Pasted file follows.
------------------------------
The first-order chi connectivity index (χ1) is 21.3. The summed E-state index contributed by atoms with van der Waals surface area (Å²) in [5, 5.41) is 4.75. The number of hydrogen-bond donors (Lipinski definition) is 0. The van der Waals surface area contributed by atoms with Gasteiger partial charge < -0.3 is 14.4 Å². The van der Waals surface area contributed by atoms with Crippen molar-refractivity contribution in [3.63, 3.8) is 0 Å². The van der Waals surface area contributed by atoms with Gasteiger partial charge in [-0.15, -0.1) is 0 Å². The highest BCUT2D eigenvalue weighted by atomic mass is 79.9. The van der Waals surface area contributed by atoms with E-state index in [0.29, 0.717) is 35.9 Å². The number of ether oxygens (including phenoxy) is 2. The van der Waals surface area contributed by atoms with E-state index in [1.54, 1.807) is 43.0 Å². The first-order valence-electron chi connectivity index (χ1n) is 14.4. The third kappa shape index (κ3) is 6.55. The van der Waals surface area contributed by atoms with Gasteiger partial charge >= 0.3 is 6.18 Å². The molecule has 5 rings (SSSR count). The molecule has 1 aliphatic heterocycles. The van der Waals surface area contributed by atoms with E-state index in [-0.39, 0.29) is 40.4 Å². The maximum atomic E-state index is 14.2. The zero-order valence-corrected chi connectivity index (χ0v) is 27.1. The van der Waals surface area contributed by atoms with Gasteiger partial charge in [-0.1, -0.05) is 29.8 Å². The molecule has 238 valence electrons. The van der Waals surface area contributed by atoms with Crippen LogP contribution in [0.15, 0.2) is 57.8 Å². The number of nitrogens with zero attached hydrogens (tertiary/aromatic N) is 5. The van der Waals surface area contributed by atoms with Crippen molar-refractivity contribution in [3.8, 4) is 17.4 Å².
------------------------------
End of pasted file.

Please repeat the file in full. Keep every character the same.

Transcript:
The first-order chi connectivity index (χ1) is 21.3. The summed E-state index contributed by atoms with van der Waals surface area (Å²) in [5, 5.41) is 4.75. The number of hydrogen-bond donors (Lipinski definition) is 0. The van der Waals surface area contributed by atoms with Gasteiger partial charge < -0.3 is 14.4 Å². The van der Waals surface area contributed by atoms with Crippen molar-refractivity contribution in [3.63, 3.8) is 0 Å². The van der Waals surface area contributed by atoms with Gasteiger partial charge in [-0.15, -0.1) is 0 Å². The highest BCUT2D eigenvalue weighted by atomic mass is 79.9. The van der Waals surface area contributed by atoms with E-state index in [0.29, 0.717) is 35.9 Å². The number of ether oxygens (including phenoxy) is 2. The van der Waals surface area contributed by atoms with E-state index in [1.54, 1.807) is 43.0 Å². The first-order valence-electron chi connectivity index (χ1n) is 14.4. The third kappa shape index (κ3) is 6.55. The van der Waals surface area contributed by atoms with Gasteiger partial charge >= 0.3 is 6.18 Å². The molecule has 5 rings (SSSR count). The molecule has 1 aliphatic heterocycles. The van der Waals surface area contributed by atoms with E-state index in [-0.39, 0.29) is 40.4 Å². The maximum atomic E-state index is 14.2. The zero-order valence-corrected chi connectivity index (χ0v) is 27.1. The van der Waals surface area contributed by atoms with Gasteiger partial charge in [-0.1, -0.05) is 29.8 Å². The molecule has 238 valence electrons. The van der Waals surface area contributed by atoms with Crippen LogP contribution in [0.15, 0.2) is 57.8 Å². The number of nitrogens with zero attached hydrogens (tertiary/aromatic N) is 5. The van der Waals surface area contributed by atoms with Crippen molar-refractivity contribution in [3.8, 4) is 17.4 Å².